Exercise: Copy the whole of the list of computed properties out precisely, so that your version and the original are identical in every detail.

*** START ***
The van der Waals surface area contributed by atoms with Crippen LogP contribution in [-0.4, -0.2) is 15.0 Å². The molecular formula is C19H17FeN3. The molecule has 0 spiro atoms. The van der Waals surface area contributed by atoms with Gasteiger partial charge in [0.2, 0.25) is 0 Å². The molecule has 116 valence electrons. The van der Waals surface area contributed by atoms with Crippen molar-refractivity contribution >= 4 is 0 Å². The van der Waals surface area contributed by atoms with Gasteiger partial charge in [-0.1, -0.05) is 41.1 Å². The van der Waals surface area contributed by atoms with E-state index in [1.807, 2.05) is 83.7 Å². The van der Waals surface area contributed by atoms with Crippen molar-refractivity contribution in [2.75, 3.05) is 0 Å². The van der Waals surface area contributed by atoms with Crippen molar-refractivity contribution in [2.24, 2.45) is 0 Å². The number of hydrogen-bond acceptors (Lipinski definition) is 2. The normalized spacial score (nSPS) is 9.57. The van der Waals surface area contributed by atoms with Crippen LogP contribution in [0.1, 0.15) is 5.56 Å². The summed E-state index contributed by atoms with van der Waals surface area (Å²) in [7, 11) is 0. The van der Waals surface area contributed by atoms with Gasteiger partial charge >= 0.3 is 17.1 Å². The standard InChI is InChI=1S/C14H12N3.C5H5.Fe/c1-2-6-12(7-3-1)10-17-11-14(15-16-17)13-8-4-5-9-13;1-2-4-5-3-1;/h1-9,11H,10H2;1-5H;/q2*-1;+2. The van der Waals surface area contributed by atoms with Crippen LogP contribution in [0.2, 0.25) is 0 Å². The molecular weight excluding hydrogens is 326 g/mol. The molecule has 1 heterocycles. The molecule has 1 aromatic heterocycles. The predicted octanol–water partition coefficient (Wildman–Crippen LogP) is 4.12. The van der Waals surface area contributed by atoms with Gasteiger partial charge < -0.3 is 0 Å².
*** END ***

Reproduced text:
The van der Waals surface area contributed by atoms with Crippen LogP contribution in [-0.4, -0.2) is 15.0 Å². The molecular formula is C19H17FeN3. The molecule has 0 spiro atoms. The van der Waals surface area contributed by atoms with Gasteiger partial charge in [0.2, 0.25) is 0 Å². The molecule has 116 valence electrons. The van der Waals surface area contributed by atoms with Crippen molar-refractivity contribution >= 4 is 0 Å². The van der Waals surface area contributed by atoms with Gasteiger partial charge in [-0.1, -0.05) is 41.1 Å². The van der Waals surface area contributed by atoms with E-state index in [1.807, 2.05) is 83.7 Å². The van der Waals surface area contributed by atoms with Crippen molar-refractivity contribution in [2.75, 3.05) is 0 Å². The van der Waals surface area contributed by atoms with Crippen molar-refractivity contribution in [2.24, 2.45) is 0 Å². The number of hydrogen-bond acceptors (Lipinski definition) is 2. The normalized spacial score (nSPS) is 9.57. The van der Waals surface area contributed by atoms with Crippen LogP contribution in [0.1, 0.15) is 5.56 Å². The summed E-state index contributed by atoms with van der Waals surface area (Å²) in [7, 11) is 0. The van der Waals surface area contributed by atoms with Gasteiger partial charge >= 0.3 is 17.1 Å². The standard InChI is InChI=1S/C14H12N3.C5H5.Fe/c1-2-6-12(7-3-1)10-17-11-14(15-16-17)13-8-4-5-9-13;1-2-4-5-3-1;/h1-9,11H,10H2;1-5H;/q2*-1;+2. The van der Waals surface area contributed by atoms with Crippen LogP contribution in [0.2, 0.25) is 0 Å². The molecular weight excluding hydrogens is 326 g/mol. The molecule has 1 heterocycles. The molecule has 1 aromatic heterocycles. The predicted octanol–water partition coefficient (Wildman–Crippen LogP) is 4.12. The van der Waals surface area contributed by atoms with Gasteiger partial charge < -0.3 is 0 Å².